The Vermont Democratic Party headquarters is a bustling place, filled with volunteers working at tables, phones ringing. There's a lot on the line to make sure voters see things their way this fall when it comes to voting for presidential, gubernatorial, legislative candidates.
In the far corner one of the window offices is reserved for a candidate who has none of those worries. Peter Welch won't admit to dancing in the streets over not having a Republican opponent, but he is a much more relaxed man than he was two years ago. That much he will admit.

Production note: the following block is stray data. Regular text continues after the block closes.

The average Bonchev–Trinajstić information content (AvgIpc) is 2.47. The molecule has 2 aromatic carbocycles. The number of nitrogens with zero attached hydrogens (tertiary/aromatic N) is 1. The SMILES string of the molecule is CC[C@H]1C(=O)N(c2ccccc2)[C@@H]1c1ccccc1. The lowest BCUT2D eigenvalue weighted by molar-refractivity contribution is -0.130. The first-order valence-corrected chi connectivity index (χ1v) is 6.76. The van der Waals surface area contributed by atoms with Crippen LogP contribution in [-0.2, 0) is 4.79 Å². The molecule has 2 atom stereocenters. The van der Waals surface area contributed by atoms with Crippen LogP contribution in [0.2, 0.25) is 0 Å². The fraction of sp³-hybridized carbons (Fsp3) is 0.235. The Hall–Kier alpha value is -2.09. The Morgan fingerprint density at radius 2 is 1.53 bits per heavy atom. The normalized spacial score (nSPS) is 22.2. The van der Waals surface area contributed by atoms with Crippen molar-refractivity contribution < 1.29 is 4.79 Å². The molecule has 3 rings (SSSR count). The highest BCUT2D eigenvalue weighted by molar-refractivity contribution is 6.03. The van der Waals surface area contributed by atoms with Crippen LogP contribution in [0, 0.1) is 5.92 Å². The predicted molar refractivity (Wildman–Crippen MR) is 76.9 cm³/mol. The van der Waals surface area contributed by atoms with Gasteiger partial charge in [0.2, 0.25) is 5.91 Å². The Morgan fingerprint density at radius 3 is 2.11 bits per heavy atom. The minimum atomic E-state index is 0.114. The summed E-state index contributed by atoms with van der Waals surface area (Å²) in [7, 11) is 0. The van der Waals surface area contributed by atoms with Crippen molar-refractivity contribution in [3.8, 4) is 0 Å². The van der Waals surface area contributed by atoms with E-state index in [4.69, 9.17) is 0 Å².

Welch, you will recall, scrapped his way to Congress in a tough race with Martha Rainville two years ago. Polls showed that he was trailing at one point, he now concedes. He ended up winning by a more comfortable margin than one might have guessed going in, but when he went to parades or shilled for votes on the streets two years ago, lots of people didn't know who he was and weren't all that interested in what he was trying to sell them, he said.
What a difference a title makes. It happened pretty much overnight. Once he'd won the election, people were a lot more willing to shake his hand. Now that he's been in office for almost two years, people are no longer ducking for cover when they see him coming.
Odd, isn't it? Apparently, we don't hate politicians. We hate people who are trying to become politicians.
Or is it that the balance has shifted and it's no longer Welch pandering for votes, but voters pandering for the congressman's attention?
- Terri Hallenbeck